Why Don’t You Play in Hell (Japan: 2013): A light comedy served with 1,000 gallons of blood

Sion Sono’s Why Don’t You Play in Hell traces its roots back to yakuza films, kung fu classics and light romances. It tells the story of a group of guerrilla film-makers fated to make one masterpiece together. That the film is about two yakuza gangs fighting a final battle with each other would not be noteworthy, except that the film is financed by the one of the gangs and involves an actual raid and fight to death. Beyond the buckets-of-blood stylings of the film, there is a little something for everyone, and as far as Japanese comedies go, it is accessible to western audiences.

The movie opens on a day ten years prior to the main story-line. Hirata (Hiroki Hasegawa) and his band of amateur filmmakers, the “Fuck Bombers”, happen upon a fight between rival teenage gangs. Never missing an opportunity to shoot action sequences, Hirata steps in and directs the gang fight. In the process, he meets Sasaki (Tak Sakaguchi), an wanna be gangster whom Hirata is convinced he can make into the Japanese Bruce Lee. On that same day, Shin’ichi Tsutsumi leads a raid on the house of Mutu (Jun Kunimura), a yakuza king pin. The raid goes horribly wrong. Mutu isn’t home and his wife successfully fends off the attack with a kitchen knife. Tsutsumi, injured, wanders the streets, where he encounters the filmmakers for the first time and agrees to let them film him skulk away in pain.  We are also introduced that day to a young Mituko (Fumi Nikaidô), Mutu’s daughter and the current star of a popular TV commercial for toothpaste. She means everything to Mutu and his wife, but the violence of the murder and association with the underworld derails her budding acting career

Advancing ten years, Mutu has been telling his wife that Mitusko’s career has taken off to help her cope with her incarceration. She will be getting out soon and Mutu is worried that the truth will be devastating to her. He launches a plan to finance a film for his daughter. It might work if only the star will stay put. Mitusko would like a different role for herself than a female love interest her father has planned for her. She would like to be a kick-ass heroine. She is being held captive by Mutu’s henchmen for running away from the set of the film she is in, but escapes during yet another turf battle with a rival gang.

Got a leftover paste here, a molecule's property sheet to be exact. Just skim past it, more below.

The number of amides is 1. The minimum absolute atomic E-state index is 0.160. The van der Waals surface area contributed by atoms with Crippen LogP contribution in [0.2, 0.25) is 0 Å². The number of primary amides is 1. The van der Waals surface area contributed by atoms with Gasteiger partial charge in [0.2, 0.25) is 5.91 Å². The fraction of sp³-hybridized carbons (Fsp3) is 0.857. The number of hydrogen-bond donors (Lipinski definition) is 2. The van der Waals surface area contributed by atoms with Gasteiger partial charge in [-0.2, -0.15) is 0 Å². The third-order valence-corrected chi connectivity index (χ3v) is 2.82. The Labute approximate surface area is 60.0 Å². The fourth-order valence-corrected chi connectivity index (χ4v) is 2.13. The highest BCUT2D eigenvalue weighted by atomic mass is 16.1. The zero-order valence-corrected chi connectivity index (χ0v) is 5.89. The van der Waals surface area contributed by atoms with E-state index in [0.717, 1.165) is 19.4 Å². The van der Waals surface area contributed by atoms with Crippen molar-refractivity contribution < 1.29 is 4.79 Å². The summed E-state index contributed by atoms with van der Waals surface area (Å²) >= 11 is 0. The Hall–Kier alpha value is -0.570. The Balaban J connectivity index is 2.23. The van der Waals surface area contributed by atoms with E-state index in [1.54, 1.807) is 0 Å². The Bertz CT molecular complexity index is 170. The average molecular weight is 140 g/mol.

She meets a nice young man named Koji (Gen Hoshino) who happens to have had a crush on her since her toothpaste commercial days and she pays him to pretend to be her boyfriend, mainly to help her get revenge on her own cheating boyfriend but also to be a patsy to endure her father’s wrath if they are captured. She does take a liking to Koji enough to buy him time from his execution by telling her father that he is a film director. To finally get the film off the ground, the gang needs to find a real film production crew. A professional crew may not be available, but there is a certain chatty amateur director with a Bruce Lee wannabe side kick who is desperate and foolish enough to take the job without asking too many questions.

Yes, the plot is convoluted, but then if you wanted simplicity, you probably would have selected a different genre. Actually I found the plot tighter than most violent comedies, with fewer confusing diversions. Sono tracks four or five subplots that he nicely sews together in a final battle, and that is probably about as many plots as a viewer can keep track of without a scorecard.

The humor is largely character driven, with Kunimura and Nikaidô playing straight-albeit crazy-roles against Hoshino’s mousy fear and Hasegawa’s over-the-top optimism. If it weren’t for the gore, it would still be a very funny film.

That plot tightness and clear characterization make Play In Hell relatively accessible even for detractors of this kind of film. Yes, it may be gory and violent, but never so gory and violent that the film strays away from comedy into surreal gothic territory. This isn’t the blood of nightmares, but slapstick blood, if there is such a thing. The timid viewer (of which I am one) will find himself thinking “Ewwww”, but will not need a fainting couch or barf bag.  Pretty much everybody dies gruesomely, but a good time is had by all.

***1/2 of Five

IMDB: Why Don’t You Play in Hell 

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One thought on “Why Don’t You Play in Hell (Japan: 2013): A light comedy served with 1,000 gallons of blood

  1. Pingback: NYAFF 2015: What We’re Looking Forward Tob | Peale's View of the Talking Pictures

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